Sermon on the Mount (Pt. 1- Interpretation)

While in seminary, I attended a doctoral colloquium where Dr. Charles Quarles described the Sermon on the Mount as a kind of New Covenant Torah. By this, he meant that the Sermon on the Mount is the standard of life that will characterize the members of the New Covenant (Jesus’ followers). Ever since that talk, I have desired to take the time to study the most famous message ever preached.  As I study, I am going to write what I am learning on my blog. This will allow me an opportunity to synthesize what I am learning, and I hope that it will be beneficial to some of you as well![1]

The SM begins in Matthew 5, after Jesus ascends a mountain and begins to teach. He describes the nature of those who will be recipients of His blessings. He proclaims an upside-down kingdom in which the least are the greatest. And He presents a way of life rooted in a pure heart that loves God supremely and serves others sacrificially. His words have been regarded as the “manifesto” of the Christian faith and are well-respected by those inside and outside the church (see Mahatma Gandhi and the Sermon on the Mount, for example[2]).

In today’s post I want to consider the proper interpretation of the Sermon on the Mount. As I began my study, I was surprised to see how many different ways that the SM is interpreted. For those outside the faith, the SM is primarily interpreted as a description of the Christian life. This is not entirely incorrect, but it is often viewed as the primary substance of Christ’s message, which it is not. One must also account for and synthesize many other truths that Jesus taught, such as Him being the Son of God who would save His people via His death and resurrection, to understand the true substance of Christianity.

Inside the faith, interpretations are primarily concerned with understanding the purpose of the SM. Is it meant to be a law that exposes sin and drives people to the grace of God in Christ? Is it a code of ethic that will only be realized in heaven? Is it a way of life for elite Christians only?[3] Or is it a description of the kind of life that God progressively creates in His people by His Spirit?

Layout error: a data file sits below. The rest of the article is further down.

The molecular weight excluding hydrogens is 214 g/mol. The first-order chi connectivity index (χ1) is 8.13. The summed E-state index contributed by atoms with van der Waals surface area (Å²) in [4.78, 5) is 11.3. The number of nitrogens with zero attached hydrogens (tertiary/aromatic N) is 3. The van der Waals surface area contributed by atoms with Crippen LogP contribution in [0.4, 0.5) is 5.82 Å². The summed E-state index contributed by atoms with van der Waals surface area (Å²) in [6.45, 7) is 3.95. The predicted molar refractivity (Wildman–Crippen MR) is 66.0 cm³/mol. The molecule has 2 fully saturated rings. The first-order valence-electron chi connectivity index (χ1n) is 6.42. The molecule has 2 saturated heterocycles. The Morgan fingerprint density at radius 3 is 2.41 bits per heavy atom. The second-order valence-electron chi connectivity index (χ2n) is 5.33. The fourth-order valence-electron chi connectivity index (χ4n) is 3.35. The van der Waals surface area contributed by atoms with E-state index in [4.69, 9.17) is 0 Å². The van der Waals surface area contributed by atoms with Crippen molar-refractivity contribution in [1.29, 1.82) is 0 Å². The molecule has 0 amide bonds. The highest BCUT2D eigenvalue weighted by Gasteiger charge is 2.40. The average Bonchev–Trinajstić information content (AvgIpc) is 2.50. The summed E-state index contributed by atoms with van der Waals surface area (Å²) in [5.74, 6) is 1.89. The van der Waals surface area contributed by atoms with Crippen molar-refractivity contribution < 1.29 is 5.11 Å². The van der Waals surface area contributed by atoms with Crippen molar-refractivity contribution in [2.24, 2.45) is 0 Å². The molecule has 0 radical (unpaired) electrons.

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How did Jesus Come “By Blood and By Water?” An Exegetical Summary of 1 John 5:6

1 John 5:6- Text

Οὗτός ἐστιν ὁ ἐλθὼν δι’ ὕδατος καὶ αἵματος, Ἰησοῦς Χριστός· οὐκ ἐν τῷ ὕδατι μόνον ἀλλ’ ἐν τῷ ὕδατι καὶ ⸀ἐν τῷ αἵματι· καὶ τὸ πνεῦμά ἐστιν τὸ μαρτυροῦν, ὅτι τὸ πνεῦμά ἐστιν ἡ ἀλήθεια

Translation

“This is the one who came by water and blood, that is, Jesus Christ. (He came) not by the water only but by the water and by the blood. And the Spirit is the one who bears witness, because the Spirit is the truth.”

The Views

What does it mean that Jesus came “by water and blood?” There are at least six views: The first view understands the “water and blood” to refer to the rites of baptism (water) and the Lord’s Supper (blood). The second view understands the “water and blood” to refer to the “blood and water” that poured out of Jesus’ side on the cross (John 19:34-35). The third view takes the “water and blood” as referents to Jesus’ baptism (water) and his atoning death on the cross (blood).[1] The fourth view understands “by water” to refer to Jesus’ baptism ministry and “by blood” to his death. The fifth view takes “by water and blood” as a reference to natural birth, viewing the phrase as an argument for his real humanity. The sixth view takes “water and blood” as a unit reflecting the Jewish understanding of the body as composed of water and blood, making a statement analogous to John’s description of Jesus coming ‘in the flesh’ in 4:2.

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The Great Commission, “Go” or “As You Go?”

Should the Great Commission in Matthew 28:19 be rendered, “Go and make disciples,” or “As you go, make disciples”?

The word translated “go” is the participle πορευθέντες. Participles are similar to words in English that end in -ing­ or –ed, and they have the form of both a verb and an adjective. Πορευθέντες is a verbal participle in relation to the main verb μαθητεύσατε: “make disciples.” As Merkle states, verbal participles like πορευθέντες often function as main verbs or verbs that are coordinate with a main verb. These participles can take on the mood of the main verb and become parallel to it. An example would be Luke 17:19 when Jesus tells the leper, “rise and go your way, your faith has made you well.” Rise (Ἀναστὰς) is a participle parallel to the main verb go (πορεύου). This use of the participle is called attendant circumstance.

Although some view πορευθέντες as a temporal participle (describing the “when” of the main verb) and translate the verse “as you go, make disciples,” most scholars say the evidence points to the attendant circumstance use of the participle in Matthew 28:19. Thus the participle πορευθέντες takes on the mood of μαθητεύσατε (an imperative), and becomes parallel to it. It should then be rendered as a command parallel to the main verb ‘make disciples,’ “Go and make disciples…”

Merkle concludes, “while we acknowledge that the participle πορευθέντες is not the main verb (and not the main command) in the Great Commission, without doubt it carries an imperatival force (“Go!”). Consequently, the church is given a command to go to the nations in order to make disciples.”[1]

 

[1] Benjamin Merkle, Exegetical Gems from Biblical Greek, (Grand Rapids, MI: Baker Academic, 2019), 99-101.